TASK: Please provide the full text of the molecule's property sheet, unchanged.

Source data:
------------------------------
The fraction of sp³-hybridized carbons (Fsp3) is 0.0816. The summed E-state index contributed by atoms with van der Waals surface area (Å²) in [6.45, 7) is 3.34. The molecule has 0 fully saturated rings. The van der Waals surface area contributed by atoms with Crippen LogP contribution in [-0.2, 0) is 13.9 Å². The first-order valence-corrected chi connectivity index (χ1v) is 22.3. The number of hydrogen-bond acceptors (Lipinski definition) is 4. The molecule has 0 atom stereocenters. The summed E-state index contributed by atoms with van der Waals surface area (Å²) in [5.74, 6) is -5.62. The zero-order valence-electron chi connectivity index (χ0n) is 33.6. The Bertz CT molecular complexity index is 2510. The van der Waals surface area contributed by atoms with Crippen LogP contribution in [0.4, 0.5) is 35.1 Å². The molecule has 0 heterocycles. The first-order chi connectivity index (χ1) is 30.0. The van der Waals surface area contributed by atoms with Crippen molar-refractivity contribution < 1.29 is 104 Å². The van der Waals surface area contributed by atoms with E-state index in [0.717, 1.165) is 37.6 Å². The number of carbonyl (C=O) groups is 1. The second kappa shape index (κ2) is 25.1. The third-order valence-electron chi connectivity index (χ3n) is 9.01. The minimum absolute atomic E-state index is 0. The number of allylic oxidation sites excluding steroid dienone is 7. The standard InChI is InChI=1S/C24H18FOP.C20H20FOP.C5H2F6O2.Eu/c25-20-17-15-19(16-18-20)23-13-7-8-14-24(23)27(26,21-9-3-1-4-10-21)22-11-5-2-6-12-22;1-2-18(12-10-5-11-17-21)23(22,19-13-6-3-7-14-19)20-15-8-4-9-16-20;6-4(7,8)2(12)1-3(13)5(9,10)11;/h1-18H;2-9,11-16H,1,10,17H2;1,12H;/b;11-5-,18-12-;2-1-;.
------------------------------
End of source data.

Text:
The fraction of sp³-hybridized carbons (Fsp3) is 0.0816. The summed E-state index contributed by atoms with van der Waals surface area (Å²) in [6.45, 7) is 3.34. The molecule has 0 fully saturated rings. The van der Waals surface area contributed by atoms with Crippen LogP contribution in [-0.2, 0) is 13.9 Å². The first-order valence-corrected chi connectivity index (χ1v) is 22.3. The number of hydrogen-bond acceptors (Lipinski definition) is 4. The molecule has 0 atom stereocenters. The summed E-state index contributed by atoms with van der Waals surface area (Å²) in [5.74, 6) is -5.62. The zero-order valence-electron chi connectivity index (χ0n) is 33.6. The Bertz CT molecular complexity index is 2510. The van der Waals surface area contributed by atoms with Crippen LogP contribution in [0.4, 0.5) is 35.1 Å². The molecule has 0 heterocycles. The first-order chi connectivity index (χ1) is 30.0. The van der Waals surface area contributed by atoms with Crippen molar-refractivity contribution < 1.29 is 104 Å². The van der Waals surface area contributed by atoms with E-state index in [0.717, 1.165) is 37.6 Å². The number of carbonyl (C=O) groups is 1. The second kappa shape index (κ2) is 25.1. The third-order valence-electron chi connectivity index (χ3n) is 9.01. The minimum absolute atomic E-state index is 0. The number of allylic oxidation sites excluding steroid dienone is 7. The standard InChI is InChI=1S/C24H18FOP.C20H20FOP.C5H2F6O2.Eu/c25-20-17-15-19(16-18-20)23-13-7-8-14-24(23)27(26,21-9-3-1-4-10-21)22-11-5-2-6-12-22;1-2-18(12-10-5-11-17-21)23(22,19-13-6-3-7-14-19)20-15-8-4-9-16-20;6-4(7,8)2(12)1-3(13)5(9,10)11;/h1-18H;2-9,11-16H,1,10,17H2;1,12H;/b;11-5-,18-12-;2-1-;.